From ochre-stained cave walls depicting elegant, long-necked eland, to the intricately crafted sculpture of a rhinoceros in Gold, to the flock of tourists snapping away at a herd of elephants in the Kruger, one thing is for certain: humans have and
continue to be captivated and inspired by animals and the natural world.
For over a century, big businesses and advertising companies have capitalised on this idea, using images and footage of animals to draw in consumers and establish trust in their brands. Lacoste. Puma. Bacardi. Ferrari. What do all these widely
recognised brands have in common? Using animals in their iconic logos. And who can blame them when studies show that animals are one of the most effective leveraging tools in the advertising industry, able to significantly impact and influence
our emotions and behaviour.
It’s no secret that the private sector gains big profits from the commodification of biodiversity; however, no compensation or support is given to the animals and wild spaces helping to generate their success. Animal rights groups and advocates have been banging on about these inequalities for decades with little success so why is this the breaking point? What has changed? Well, for starters…everything.
The global pandemic has had an impact on nearly every aspect of our lives and business as usual is a thing of the past. Many industries have been left devastated in its wake and wildlife conservation has suffered immensely. African wildlife
conservation which has historically been funded predominately by international aid, local government funding and wildlife-based tourism was already facing considerable challenges long before covid-19. The compounding effects of international travel restrictions and focuses shifting to the global humanitarian crises, could create a perfect storm of reduced funding and shut down a large proportion of conservation operations. This could cause irreparable damage to conservation efforts and place African biodiversity on the brink.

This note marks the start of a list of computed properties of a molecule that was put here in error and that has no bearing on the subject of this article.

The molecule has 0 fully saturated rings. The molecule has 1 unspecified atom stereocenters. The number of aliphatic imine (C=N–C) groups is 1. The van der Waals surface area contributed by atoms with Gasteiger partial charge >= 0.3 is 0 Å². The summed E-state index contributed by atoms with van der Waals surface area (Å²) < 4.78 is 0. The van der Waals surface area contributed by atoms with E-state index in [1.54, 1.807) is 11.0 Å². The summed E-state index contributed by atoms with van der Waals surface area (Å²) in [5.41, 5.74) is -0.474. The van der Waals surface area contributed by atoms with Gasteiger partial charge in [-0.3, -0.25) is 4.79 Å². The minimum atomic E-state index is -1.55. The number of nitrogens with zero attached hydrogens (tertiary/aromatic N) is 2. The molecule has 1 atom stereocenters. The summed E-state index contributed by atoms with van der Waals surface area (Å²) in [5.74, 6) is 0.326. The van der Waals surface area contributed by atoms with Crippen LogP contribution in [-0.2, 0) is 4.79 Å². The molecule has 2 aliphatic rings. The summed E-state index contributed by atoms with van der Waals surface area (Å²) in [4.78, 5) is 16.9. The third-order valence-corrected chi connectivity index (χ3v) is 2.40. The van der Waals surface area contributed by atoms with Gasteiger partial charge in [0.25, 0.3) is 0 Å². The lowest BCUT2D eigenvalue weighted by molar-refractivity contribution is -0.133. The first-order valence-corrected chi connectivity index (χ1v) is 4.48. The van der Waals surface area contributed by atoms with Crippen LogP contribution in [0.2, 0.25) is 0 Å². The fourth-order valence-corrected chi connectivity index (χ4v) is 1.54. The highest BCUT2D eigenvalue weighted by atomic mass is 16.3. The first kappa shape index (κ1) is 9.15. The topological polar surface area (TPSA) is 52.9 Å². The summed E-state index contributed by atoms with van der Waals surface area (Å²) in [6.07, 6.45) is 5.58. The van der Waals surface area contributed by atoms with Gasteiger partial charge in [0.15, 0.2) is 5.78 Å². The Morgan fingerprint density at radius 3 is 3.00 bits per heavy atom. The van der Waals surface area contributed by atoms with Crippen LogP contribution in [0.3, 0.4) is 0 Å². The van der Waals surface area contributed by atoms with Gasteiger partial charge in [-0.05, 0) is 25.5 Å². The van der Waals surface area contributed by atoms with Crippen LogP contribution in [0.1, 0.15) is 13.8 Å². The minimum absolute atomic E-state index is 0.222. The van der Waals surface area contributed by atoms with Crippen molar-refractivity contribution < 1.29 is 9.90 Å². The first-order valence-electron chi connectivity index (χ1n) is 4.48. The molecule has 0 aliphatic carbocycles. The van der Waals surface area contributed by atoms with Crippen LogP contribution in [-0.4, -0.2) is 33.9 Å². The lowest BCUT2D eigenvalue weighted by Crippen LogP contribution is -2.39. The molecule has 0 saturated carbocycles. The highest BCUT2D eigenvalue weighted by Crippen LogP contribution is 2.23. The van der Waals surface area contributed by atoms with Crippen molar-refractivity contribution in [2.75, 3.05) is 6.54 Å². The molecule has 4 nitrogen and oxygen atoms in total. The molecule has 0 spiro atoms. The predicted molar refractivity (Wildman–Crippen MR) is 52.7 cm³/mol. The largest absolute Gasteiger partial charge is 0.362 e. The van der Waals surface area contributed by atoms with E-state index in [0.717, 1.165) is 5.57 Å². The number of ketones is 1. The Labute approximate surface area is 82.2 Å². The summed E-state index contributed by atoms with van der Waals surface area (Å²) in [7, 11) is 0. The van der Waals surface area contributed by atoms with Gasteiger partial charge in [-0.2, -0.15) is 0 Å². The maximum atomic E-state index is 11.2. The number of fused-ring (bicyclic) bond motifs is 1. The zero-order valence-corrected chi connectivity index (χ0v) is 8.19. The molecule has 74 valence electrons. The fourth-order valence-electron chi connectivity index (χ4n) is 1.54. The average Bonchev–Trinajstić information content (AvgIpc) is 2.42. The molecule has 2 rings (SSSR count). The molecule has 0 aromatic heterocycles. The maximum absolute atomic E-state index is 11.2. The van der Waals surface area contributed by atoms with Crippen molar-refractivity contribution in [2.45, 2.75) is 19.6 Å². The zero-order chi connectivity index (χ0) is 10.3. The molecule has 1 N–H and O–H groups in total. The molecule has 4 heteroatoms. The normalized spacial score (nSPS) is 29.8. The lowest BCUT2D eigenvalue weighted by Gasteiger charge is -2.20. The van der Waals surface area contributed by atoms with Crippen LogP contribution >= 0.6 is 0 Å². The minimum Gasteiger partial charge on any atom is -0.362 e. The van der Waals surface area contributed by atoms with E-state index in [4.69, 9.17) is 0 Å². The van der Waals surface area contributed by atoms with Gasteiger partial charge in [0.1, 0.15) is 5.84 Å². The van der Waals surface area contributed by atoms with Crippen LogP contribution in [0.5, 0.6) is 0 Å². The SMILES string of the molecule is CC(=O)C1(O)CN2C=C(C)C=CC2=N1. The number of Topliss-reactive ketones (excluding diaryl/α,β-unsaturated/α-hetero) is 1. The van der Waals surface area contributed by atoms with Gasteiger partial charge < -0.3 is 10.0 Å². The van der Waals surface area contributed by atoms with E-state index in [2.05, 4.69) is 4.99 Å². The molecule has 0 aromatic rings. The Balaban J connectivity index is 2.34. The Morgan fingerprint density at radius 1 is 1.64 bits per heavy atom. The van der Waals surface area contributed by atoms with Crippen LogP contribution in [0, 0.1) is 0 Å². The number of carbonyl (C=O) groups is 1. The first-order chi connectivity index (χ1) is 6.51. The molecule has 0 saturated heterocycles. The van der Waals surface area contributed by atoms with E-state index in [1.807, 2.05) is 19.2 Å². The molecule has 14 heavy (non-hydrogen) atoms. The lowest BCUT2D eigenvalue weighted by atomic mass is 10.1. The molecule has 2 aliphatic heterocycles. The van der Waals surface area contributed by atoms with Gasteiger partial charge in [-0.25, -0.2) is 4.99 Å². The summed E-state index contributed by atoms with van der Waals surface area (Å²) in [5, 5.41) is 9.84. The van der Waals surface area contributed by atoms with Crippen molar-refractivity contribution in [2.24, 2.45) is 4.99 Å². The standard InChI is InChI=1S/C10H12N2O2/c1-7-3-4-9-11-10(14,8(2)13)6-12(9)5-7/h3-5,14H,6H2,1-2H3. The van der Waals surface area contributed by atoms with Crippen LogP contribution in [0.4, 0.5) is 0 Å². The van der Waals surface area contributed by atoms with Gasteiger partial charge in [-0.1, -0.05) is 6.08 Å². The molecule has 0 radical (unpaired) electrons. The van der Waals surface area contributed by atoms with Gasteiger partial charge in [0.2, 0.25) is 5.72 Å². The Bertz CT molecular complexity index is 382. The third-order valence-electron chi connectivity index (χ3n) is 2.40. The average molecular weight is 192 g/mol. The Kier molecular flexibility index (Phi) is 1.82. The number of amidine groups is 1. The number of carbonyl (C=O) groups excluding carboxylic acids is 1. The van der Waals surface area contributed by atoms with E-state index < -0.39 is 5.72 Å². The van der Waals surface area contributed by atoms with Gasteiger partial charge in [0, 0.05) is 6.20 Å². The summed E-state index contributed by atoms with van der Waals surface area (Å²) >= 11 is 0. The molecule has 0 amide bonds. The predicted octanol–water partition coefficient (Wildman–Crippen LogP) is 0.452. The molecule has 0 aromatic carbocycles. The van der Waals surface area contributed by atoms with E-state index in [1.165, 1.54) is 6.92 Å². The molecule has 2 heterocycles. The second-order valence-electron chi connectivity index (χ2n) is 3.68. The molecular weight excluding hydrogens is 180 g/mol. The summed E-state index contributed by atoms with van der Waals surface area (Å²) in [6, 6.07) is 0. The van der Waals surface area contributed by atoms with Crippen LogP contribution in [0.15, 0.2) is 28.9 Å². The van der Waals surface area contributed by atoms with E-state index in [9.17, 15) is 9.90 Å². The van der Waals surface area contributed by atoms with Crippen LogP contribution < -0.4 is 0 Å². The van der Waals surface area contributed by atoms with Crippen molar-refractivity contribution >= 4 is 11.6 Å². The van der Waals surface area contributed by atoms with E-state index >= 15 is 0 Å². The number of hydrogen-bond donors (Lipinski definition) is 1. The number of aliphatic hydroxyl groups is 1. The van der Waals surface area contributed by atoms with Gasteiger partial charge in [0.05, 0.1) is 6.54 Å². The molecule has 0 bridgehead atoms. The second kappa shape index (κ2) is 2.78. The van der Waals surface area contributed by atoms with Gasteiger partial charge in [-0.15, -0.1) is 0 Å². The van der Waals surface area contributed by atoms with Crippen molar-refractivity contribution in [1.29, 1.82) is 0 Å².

Now more than ever, there is a call for corporations that derive profit from wildlife to intervene and provide some kind of relief. The good news is that this has already started happening. New organisations and initiatives are starting to emerge,
providing crucial support and creating bold new solutions to save our wildlife andwildlands.
The Lion’s Share Fund is one such initiative shining a light on the way forward. This unique initiative aims to encourage greater private sector investment in biodiversity conservation. Founded in September 2018, The Lion’s Share Fund is a platform led by the United Nations Development Programme (UNDP) along with multiple partners which asks companies to donate a small percentage (0.5%) of the media spent on advertising campaigns featuring images or footage of animals (real life or animated), to the Fund. These funds are then reallocated to various wildlife conservation and
animal welfare projects and initiatives around the world. For example, supporting anti-poaching efforts in the Niassa National Reserve, Mozambique.
Some of the biggest global brands including Cartier and Gucci have climbed on board and support for the initiative is quickly growing. The Lion’s Share Fund has the ambitious goal of reaching over $100 million each year which it has been successful in achieving thus far. It is initiatives like these that are building a sustainable path for the future of African biodiversity.
Mangweni Private Game Reserve supports this initiative and others like it that are
making a concerted effort to save our valuable biodiversity. Here at Mangweni we
like to keep a close eye on the latest trends in conservation.